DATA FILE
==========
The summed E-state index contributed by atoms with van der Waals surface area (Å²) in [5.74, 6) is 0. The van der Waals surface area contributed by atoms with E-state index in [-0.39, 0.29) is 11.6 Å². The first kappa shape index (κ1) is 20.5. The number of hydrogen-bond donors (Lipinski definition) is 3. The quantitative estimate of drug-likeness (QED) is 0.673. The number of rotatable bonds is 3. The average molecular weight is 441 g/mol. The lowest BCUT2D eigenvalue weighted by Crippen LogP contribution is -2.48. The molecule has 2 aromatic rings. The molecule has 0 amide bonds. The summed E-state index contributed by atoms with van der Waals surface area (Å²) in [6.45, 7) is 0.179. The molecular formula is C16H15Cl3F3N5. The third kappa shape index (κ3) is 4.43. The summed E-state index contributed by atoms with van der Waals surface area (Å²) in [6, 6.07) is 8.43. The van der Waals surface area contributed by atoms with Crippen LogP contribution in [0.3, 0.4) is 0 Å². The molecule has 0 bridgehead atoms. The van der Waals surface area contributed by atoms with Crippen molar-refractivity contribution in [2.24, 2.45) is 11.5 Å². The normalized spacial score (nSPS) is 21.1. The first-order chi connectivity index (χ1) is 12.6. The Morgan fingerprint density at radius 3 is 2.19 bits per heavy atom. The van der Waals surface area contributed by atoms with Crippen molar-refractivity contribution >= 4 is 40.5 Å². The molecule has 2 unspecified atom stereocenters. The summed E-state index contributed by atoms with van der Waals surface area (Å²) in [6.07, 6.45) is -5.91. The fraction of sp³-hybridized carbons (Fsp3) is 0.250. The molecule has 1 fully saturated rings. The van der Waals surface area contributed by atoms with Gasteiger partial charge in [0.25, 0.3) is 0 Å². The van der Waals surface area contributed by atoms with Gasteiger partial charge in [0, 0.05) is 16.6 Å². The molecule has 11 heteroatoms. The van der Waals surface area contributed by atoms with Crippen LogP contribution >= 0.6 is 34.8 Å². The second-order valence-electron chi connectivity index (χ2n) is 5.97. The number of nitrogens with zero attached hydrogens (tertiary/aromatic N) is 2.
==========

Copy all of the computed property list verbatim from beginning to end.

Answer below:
The summed E-state index contributed by atoms with van der Waals surface area (Å²) in [5.74, 6) is 0. The van der Waals surface area contributed by atoms with E-state index in [-0.39, 0.29) is 11.6 Å². The first kappa shape index (κ1) is 20.5. The number of hydrogen-bond donors (Lipinski definition) is 3. The quantitative estimate of drug-likeness (QED) is 0.673. The number of rotatable bonds is 3. The average molecular weight is 441 g/mol. The lowest BCUT2D eigenvalue weighted by Crippen LogP contribution is -2.48. The molecule has 2 aromatic rings. The molecule has 0 amide bonds. The summed E-state index contributed by atoms with van der Waals surface area (Å²) in [6.45, 7) is 0.179. The molecular formula is C16H15Cl3F3N5. The third kappa shape index (κ3) is 4.43. The summed E-state index contributed by atoms with van der Waals surface area (Å²) in [6, 6.07) is 8.43. The van der Waals surface area contributed by atoms with Crippen LogP contribution in [0.3, 0.4) is 0 Å². The molecule has 0 bridgehead atoms. The van der Waals surface area contributed by atoms with Crippen molar-refractivity contribution in [2.24, 2.45) is 11.5 Å². The normalized spacial score (nSPS) is 21.1. The first-order chi connectivity index (χ1) is 12.6. The Morgan fingerprint density at radius 3 is 2.19 bits per heavy atom. The van der Waals surface area contributed by atoms with Crippen molar-refractivity contribution >= 4 is 40.5 Å². The molecule has 2 unspecified atom stereocenters. The summed E-state index contributed by atoms with van der Waals surface area (Å²) in [6.07, 6.45) is -5.91. The fraction of sp³-hybridized carbons (Fsp3) is 0.250. The molecule has 1 fully saturated rings. The van der Waals surface area contributed by atoms with Gasteiger partial charge in [0.25, 0.3) is 0 Å². The van der Waals surface area contributed by atoms with Gasteiger partial charge in [0, 0.05) is 16.6 Å². The molecule has 11 heteroatoms. The van der Waals surface area contributed by atoms with Crippen LogP contribution >= 0.6 is 34.8 Å². The second-order valence-electron chi connectivity index (χ2n) is 5.97. The number of nitrogens with zero attached hydrogens (tertiary/aromatic N) is 2.